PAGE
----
We do want to acknowledge the hard work of our teachers to schedule lessons for an immense amount of material in such a short span of time. This is why we believe that expanding our review period a mere even — and — odd block day is the best solution, and the most effective way to ensure that the needs of our student body are being met without shifting that pressure onto our staff. Teachers can certainly find a way to spread out that missing 90 minutes of instructional period throughout the semester. This minor adjustment on their part could make a major difference in our student body wellness, an issue that Paly has struggled with for years.

    A second problem presents itself for classes that do not have final exams. For these teachers, extending the review period creates an array of difficulties, especially when it comes to keeping students engaged. For such classes, we are more than willing to compromise. Those teachers whose classes do not have a final exam of some sort may continue to assign classwork and homework as per usual, because if there is no special circumstance towards the end of the semester for their course, we see no reason why it should not continue normally. However, we urge these instructors to bear in mind the work load that students are faced with in other courses, and make adjustments to their curriculum accordingly. The student body would be placing a large amount of trust in these instructors to be flexible, which is critical to the success of this arrangement.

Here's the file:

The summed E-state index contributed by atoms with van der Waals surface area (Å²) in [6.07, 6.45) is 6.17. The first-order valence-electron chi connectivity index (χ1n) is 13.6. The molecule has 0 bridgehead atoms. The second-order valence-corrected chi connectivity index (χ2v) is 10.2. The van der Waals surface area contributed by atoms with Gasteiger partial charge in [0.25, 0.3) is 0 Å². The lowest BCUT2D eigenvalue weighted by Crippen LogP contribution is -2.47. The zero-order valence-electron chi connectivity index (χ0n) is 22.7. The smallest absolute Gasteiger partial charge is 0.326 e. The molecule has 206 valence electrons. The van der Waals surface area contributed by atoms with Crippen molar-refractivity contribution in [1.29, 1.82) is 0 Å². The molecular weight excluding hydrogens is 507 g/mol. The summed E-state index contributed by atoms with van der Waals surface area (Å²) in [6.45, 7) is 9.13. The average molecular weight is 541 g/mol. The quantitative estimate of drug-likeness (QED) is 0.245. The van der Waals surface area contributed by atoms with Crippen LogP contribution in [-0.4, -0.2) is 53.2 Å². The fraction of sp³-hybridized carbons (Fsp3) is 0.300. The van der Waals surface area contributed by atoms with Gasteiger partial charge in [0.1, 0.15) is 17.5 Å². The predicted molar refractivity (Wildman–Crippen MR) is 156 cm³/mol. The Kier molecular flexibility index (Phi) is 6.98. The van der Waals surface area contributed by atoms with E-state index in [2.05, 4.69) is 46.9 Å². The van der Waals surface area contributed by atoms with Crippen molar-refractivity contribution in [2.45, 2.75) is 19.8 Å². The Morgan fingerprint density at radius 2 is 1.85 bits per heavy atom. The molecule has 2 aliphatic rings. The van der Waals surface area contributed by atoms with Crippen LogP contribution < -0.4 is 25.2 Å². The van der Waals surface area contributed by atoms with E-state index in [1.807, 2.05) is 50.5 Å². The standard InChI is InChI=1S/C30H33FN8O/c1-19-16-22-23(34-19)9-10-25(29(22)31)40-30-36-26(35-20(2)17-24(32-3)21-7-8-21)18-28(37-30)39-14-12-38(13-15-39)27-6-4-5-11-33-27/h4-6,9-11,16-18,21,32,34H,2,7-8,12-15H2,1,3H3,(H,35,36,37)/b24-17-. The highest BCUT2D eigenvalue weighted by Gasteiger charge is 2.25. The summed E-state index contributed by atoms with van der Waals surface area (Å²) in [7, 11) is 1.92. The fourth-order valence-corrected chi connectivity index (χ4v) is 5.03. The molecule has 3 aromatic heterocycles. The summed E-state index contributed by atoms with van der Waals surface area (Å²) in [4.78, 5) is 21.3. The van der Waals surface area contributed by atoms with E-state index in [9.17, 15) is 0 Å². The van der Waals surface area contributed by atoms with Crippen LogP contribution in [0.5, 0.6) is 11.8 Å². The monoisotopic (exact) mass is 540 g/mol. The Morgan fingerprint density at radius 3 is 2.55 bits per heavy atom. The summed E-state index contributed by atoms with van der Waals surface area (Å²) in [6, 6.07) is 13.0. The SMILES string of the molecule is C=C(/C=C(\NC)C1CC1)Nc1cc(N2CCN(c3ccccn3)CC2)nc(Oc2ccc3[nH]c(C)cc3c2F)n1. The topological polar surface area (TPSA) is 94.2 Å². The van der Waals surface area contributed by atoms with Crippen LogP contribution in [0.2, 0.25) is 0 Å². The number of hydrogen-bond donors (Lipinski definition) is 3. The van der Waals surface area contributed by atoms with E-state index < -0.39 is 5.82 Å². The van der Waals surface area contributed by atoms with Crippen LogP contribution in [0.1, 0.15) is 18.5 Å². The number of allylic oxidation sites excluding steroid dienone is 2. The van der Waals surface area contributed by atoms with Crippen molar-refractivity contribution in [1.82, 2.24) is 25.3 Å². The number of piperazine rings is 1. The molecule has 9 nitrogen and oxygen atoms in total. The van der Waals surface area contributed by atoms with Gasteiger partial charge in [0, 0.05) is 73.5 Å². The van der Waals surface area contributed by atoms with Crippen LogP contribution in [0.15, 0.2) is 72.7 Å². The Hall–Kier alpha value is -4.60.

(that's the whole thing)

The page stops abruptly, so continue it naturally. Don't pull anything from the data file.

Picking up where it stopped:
We asked Kathleen Laurence, assistant principal of innovation and learning, why this extension has not already been put into play. Her response ultimately came down to a matter of time. “The first semester is shorter than the second semester, so I think it would be difficult to extend it [the review days],” she told us. However, again, we feel that two days is a minor concession, and we believe that many students would be willing to give up a day or two of their summer vacation if it meant having this major stress reliever come winter time. Laurence told us herself, “That doesn’t mean it can’t be opened up for discussion. It just isn’t currently on the [administration’s] radar.” Our hope is that this letter begins the process of opening the discussion, and sheds a light on an issue that students have been faced with for years.

    We know that you have done a lot to help decrease the stress of the students, from keeping the library open late, to giving students free dinners, to bringing in therapy dogs and we sincerely appreciate it all. However, when it comes down to it, our peers would reap the most benefits from an extra day of review in each class. This issue may not be one that is currently on the administration’s radar, but something that causes a profound amount of stress certainly should be. We hope that you will take our concerns into consideration, and turn Paly’s review period into one in which students can truly review.

    Respectfully yours,

    Maya and Maya